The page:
2020 Instituto Tecnológico Autónomo de México (ITAM, Mexico City, online)
2020 Harvard Ash Center for Democratic Governance and Innovation (Cambridge, MA)
2019 Rutgers University (Newark, NJ)
2019 Centro de Investigación y Docencia Económicas (CIDE, Mexico City)
2019 Yale-NUS College (Singapore)
2019 Vanderbilt University (Nashville, TN)
2019 New York University Abu Dhabi (NYUAD, online)
2019 Tecnológico de Monterrey (TEC, Monterrey, Mexico)
2019 Northeast Workshop in Empirical Political Science (NEWEPS, New York City)
2019 Conference of the Society for Political Methodology (PolMeth, Cambridge)
2018 American Political Science Association Congress (APSA, Boston)
2018 MIT Workshop on the Politics of Education (Cambridge, MA)

"Turnover: How electoral accountability disrupts the bureaucracy and service delivery"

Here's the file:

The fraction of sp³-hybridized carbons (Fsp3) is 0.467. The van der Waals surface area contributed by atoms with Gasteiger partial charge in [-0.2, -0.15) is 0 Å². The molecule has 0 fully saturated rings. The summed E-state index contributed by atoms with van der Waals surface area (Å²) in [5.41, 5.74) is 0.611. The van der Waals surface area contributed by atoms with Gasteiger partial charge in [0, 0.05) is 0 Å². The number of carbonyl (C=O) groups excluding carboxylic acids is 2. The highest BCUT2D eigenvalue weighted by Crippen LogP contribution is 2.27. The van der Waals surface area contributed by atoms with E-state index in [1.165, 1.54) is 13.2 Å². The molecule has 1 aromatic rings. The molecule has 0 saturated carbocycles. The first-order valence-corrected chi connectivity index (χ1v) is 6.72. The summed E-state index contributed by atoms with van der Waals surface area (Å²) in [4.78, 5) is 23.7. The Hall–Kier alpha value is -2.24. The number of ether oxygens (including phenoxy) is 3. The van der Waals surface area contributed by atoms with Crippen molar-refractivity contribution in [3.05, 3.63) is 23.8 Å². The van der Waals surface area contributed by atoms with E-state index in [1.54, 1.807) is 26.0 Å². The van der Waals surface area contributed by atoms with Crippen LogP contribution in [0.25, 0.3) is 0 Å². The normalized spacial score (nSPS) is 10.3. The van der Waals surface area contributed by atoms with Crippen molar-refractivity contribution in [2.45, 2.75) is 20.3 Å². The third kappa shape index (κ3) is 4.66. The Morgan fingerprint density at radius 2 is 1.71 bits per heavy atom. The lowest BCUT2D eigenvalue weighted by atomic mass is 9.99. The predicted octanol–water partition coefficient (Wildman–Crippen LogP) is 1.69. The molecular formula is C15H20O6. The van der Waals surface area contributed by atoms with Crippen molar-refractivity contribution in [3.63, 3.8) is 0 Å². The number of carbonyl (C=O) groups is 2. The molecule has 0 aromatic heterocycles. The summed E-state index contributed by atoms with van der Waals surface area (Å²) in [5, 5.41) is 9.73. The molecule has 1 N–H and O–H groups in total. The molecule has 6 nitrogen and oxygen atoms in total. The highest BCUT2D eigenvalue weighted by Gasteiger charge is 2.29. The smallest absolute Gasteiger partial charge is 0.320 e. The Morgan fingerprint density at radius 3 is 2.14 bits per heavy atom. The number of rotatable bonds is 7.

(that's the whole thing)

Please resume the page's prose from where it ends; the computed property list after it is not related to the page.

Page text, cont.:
Electoral accountability is fundamental to representative democracy. Yet, it can also be costly for governance because it causes turnover among bureaucrats (not just elected officials) and disruptions in the delivery of public services. This article advances a theory of political turnover as a process that, starting the moment election results are published, leads to bureaucratic shuffles and depresses service delivery. I demonstrate these turnover dynamics through a close-races regression discontinuity design, using administrative data on public employment and on healthcare service delivery in Brazilian municipalities. The results show that an electoral defeat of the incumbent causes increases in dismissals, hires, and resignations of bureaucrats, and declines in public service delivery in the months following the election. These findings draw attention to the political strategies of lame-duck politicians, and highlight the intense and consequential bureaucratic politics that follow elections.